# Homework 2

## CS 482 - Spring 2005

### Part A

1. This is problem 4 at the end of Chapter 4.

Some of your friends have gotten into the burgeoning field of time-series data mining, in which one looks for patterns in sequences of events that occur over time. Purchases at stock exchanges --- what's being bought --- are one source of data with a natural ordering in time. Given a long sequence S of such events, your friends want an efficient way to detect certain "patterns" in them --- e.g. they may want to know if the four events

occur in this sequence S, in order but not necessarily consecutively.

They begin with a finite collection of possible events (e.g. the possible transactions) and a sequence S of n of these events. A given event may occur multiple times in S (e.g. Yahoo stock may be bought many times in a single sequence S). We will say that a sequence S' is a subsequence of S if there is a way to delete certain of the events from S so that the remaining events, in order, are equal to the sequence S'. So for example, the sequence of four events above is a subsequence of the sequence

Their goal is to be able to dream up short sequences and quickly detect whether they are subsequences of S. So this is the problem they pose to you: Give an algorithm that takes two sequences of events --- S' of length m and S of length n, each possibly containing an event more than once --- and decides in time O(m + n) whether S' is a subsequence of S.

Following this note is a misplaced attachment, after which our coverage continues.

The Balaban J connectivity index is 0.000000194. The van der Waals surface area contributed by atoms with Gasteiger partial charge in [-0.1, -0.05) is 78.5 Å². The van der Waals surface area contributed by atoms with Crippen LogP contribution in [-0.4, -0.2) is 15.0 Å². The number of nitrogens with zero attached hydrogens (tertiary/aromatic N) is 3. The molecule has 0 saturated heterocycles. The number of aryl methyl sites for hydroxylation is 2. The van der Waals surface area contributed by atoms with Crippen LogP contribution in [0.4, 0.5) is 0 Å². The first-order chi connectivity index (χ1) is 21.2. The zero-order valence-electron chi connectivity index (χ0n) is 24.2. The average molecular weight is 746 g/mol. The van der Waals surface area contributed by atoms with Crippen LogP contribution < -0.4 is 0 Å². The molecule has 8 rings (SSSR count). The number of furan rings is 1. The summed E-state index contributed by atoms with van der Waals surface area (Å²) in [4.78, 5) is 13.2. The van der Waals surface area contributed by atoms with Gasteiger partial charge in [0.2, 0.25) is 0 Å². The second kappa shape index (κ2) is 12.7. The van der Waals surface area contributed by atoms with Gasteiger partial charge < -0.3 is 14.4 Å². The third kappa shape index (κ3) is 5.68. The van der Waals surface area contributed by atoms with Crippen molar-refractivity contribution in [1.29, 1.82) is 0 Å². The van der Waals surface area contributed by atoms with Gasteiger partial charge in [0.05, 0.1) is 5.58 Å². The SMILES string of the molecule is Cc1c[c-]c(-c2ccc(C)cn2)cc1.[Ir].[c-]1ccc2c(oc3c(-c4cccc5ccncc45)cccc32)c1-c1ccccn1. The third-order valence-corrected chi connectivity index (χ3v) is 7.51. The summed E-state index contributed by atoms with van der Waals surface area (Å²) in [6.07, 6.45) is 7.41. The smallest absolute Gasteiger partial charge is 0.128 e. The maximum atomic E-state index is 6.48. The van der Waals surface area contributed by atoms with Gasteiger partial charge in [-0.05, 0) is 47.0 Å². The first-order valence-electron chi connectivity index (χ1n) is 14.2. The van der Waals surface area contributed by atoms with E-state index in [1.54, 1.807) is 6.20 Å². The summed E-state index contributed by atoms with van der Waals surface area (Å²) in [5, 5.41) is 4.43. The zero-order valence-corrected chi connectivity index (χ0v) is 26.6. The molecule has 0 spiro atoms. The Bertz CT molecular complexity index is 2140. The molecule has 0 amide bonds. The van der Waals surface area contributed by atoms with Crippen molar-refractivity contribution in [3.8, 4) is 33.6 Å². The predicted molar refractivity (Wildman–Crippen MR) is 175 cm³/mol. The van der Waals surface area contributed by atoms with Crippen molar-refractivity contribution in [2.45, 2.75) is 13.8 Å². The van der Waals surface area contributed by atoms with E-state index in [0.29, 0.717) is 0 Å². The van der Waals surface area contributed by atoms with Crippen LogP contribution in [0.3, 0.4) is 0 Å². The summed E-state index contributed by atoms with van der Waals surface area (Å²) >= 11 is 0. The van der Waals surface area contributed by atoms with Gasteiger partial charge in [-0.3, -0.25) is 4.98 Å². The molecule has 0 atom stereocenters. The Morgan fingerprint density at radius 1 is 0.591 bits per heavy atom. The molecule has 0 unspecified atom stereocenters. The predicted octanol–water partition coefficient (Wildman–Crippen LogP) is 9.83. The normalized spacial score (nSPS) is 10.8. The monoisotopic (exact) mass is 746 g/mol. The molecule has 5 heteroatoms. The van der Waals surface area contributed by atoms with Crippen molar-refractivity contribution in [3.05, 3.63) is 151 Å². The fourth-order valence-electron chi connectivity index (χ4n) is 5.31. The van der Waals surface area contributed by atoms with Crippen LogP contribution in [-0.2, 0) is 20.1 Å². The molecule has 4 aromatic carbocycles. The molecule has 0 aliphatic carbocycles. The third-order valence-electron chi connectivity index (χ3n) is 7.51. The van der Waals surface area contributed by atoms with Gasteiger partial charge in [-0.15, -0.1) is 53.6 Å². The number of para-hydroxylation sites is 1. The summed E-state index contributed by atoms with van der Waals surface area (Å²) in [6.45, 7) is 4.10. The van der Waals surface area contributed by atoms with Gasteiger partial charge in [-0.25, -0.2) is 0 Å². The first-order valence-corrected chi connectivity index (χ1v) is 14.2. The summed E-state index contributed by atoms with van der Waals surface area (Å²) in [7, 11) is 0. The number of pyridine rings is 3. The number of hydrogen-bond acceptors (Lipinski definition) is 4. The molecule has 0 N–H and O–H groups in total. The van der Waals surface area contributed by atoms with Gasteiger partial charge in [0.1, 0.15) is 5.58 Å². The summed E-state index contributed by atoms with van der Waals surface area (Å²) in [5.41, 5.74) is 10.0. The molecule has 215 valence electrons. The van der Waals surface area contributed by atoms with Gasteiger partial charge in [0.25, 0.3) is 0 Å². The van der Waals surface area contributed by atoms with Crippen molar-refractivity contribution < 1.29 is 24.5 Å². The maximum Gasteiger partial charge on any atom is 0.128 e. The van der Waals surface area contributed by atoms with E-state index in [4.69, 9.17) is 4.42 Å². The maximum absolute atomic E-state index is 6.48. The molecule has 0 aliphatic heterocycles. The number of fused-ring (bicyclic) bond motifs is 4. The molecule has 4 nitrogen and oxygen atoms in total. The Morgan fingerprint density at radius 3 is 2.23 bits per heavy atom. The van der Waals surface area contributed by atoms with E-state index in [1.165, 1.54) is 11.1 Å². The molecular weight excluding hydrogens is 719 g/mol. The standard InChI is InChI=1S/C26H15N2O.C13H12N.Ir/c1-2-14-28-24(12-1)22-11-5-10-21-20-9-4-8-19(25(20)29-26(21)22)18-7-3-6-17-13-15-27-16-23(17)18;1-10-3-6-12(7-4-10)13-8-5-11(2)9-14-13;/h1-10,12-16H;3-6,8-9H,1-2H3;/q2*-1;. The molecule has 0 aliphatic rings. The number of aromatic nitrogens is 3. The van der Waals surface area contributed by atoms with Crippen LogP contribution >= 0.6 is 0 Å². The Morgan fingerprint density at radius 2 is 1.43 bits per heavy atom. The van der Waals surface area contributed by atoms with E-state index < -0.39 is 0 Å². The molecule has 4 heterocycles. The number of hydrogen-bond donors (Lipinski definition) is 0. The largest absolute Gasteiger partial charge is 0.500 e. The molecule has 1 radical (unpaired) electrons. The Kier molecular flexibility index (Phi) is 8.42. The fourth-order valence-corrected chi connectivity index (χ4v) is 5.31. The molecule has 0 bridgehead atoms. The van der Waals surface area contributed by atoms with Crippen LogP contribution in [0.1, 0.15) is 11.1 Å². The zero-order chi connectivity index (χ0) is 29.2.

### Part B

1. This is problem 19 at the end of Chapter 4.

Every September, somewhere in a far-away mountainous part of the world, the county highway crews get together and decide which roads to keep clear through the coming winter. There are n towns in this county, and the road system can be viewed as a (connected) graph G = (V,E) on this set of towns, each edge representing a road joining two of them. In the winter, people are high enough up in the mountains that they stop worrying about the length of roads and start worrying about their altitude --- this is really what determines how difficult the trip will be.

So each road --- each edge e in the graph --- is annotated with a number ae that gives the altitude of the highest point on the road. We'll assume that no two edges have exactly the same altitude value ae. The height of a path P in the graph is then the maximum of ae over all edges e on P. Finally, a path between towns i and j is declared to be winter-optimal if it achieves the minimum possible height over all paths from i to j.

The highway crews are going to select a set E' subset of E of the roads to keep clear through the winter; the rest will be left unmaintained and kept off limits to travelers. They all agree that whichever subset of roads E' they decide to keep clear, it should clearly have the property that (V,E') is a connected subgraph; and more strongly, for every pair of towns i and j, the height of the winter-optimal path in (V,E') should be no greater than it is in the full graph G = (V,E). We'll say that (V,E') is a minimum-altitude connected subgraph if it has this property.

Given that they're going to maintain this key property, however, they otherwise want to keep as few roads clear as possible. One year, they hit upon the following conjecture:

The minimum spanning tree of G, with respect to the edge weights ae, is a minimum-altitude connected subgraph.

(In an earlier problem, we claimed that there is a unique minimum spanning tree when the edge weights are distinct. Thus, thanks to the assumption that all ae are distinct, it is okay for us to speak of the minimum spanning tree.)